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Evidently, the healthcare sector is a uniquely hazardous line of work when it comes to personal safety. Over the years, a good number of nurses in healthcare settings have experienced injuries and diseases as a result of their profession. Studies have shown that more nurses have been affected negatively by their jobs than even workers in heavy construction and mining.

It is no news that doctors and nurses confront potential exposure to infectious diseases, radiation, toxic substances and back injuries every single day of their working lives. Aside this, health workers are also imperiled by other work-related hazards such as stress, violence in the workplace and shift work. Thus, health workers are generally exposed to biological, chemical, physical and psychosocial risks all at once – personal safety.

The health worker must therefore be in the know about all the environmental hazards surrounding their profession in order to help them properly deal with these risks on a daily basis. After all, the personal safety of healthcare personnel is pertinent to the patients they serve, as well as themselves. We cannot overemphasize the importance of a healthy nursing staff to monitor and care for patients.

Let’s discuss three of the several risks that health personnel are perpetually exposed to and how to deal with them to ensure optimum safety in the workplace.


Studies have shown that shift work and hour rotation affects workers by disturbing their circadian rhythm, sleep pattern, family and social life. These disturbances tend to reduce the length and quality of sleep, thus increasing sleepiness and fatigue. There are also gastrointestinal, cardiovascular and psychological effects to be considered.

Long hours reduce the time available for rest, thus not allowing the worker to recover completely before reporting back to work. Exposure to workplace hazards is also extended, and time for exercise and nutritious meals is often cut short. Accumulated stress may encourage unhealthy habits such as smoking, alcoholism and caffeine use.

In order to deal with the stress brought about by shifts and long hours, employers must look into drawing up new work schedules with adequate rest breaks for their workers, shoring up staff support, participating in fitness programs and offering healthy workplace programs.


Research has shown that healthcare workers are at high risk of musculoskeletal pain and disorders, especially back injuries, owing to their extended job schedules, increased pace of work and high physical and psychological demands.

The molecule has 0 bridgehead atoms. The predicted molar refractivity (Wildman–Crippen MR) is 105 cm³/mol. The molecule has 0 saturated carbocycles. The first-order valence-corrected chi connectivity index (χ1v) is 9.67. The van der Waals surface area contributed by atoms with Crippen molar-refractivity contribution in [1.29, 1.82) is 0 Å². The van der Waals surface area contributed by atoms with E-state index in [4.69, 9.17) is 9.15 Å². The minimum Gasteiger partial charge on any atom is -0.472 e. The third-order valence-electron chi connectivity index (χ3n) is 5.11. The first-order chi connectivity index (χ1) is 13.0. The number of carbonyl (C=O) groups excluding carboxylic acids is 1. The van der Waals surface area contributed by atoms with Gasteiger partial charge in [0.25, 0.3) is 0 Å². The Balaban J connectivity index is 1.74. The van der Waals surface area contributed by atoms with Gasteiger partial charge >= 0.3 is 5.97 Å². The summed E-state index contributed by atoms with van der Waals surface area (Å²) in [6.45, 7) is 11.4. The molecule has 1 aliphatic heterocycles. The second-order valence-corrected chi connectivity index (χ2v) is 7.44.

Insufficient recovery time from physical and postural risk factors during long hours of work may lead to back injuries over time. The majority of healthcare personnel have demanding work schedules which puts them at greater risk.

The three common interventions here have been; offering staff classes in body mechanics, training in safe-lifting techniques, and the use of back-belts. However, these solutions are based more on tradition than on scientific evidence. The approaches currently being favored include; provision of patient-handling devices and equipment, training on their proper use, no-lift policies, and utilization of patient lift teams.


The use of hypodermic needles alone exposes healthcare workers to serious and even life-threatening blood-borne infections and diseases. It is estimated that over 1,000 health workers contract serious infections (such as HIV and hepatitis B or C) each year from a hypodermic needle injury. At an average hospital, workers incur approximately 30 hypodermic needle injuries per 100 beds, with most of these workers being nurses.

The only solution to this lies in adherence to strict safety and handling requirements. Sharps Disposal Containers have safety features integrated into their design with the aim of preventing hypodermic needle accidents. These devices also include a protective covering for the needles.

Of course, there are many other examples of exposure and contamination. This is the reason that workplace safety is so important in the healthcare industry.

There are so many risk factors involved in working in the healthcare sector. All in all, health workers are fully aware of the risks related to exposure, but their passion to save lives ultimately balances the risks. Nevertheless, all bases must be covered to ensure that these risks are reduced to the barest minimum.

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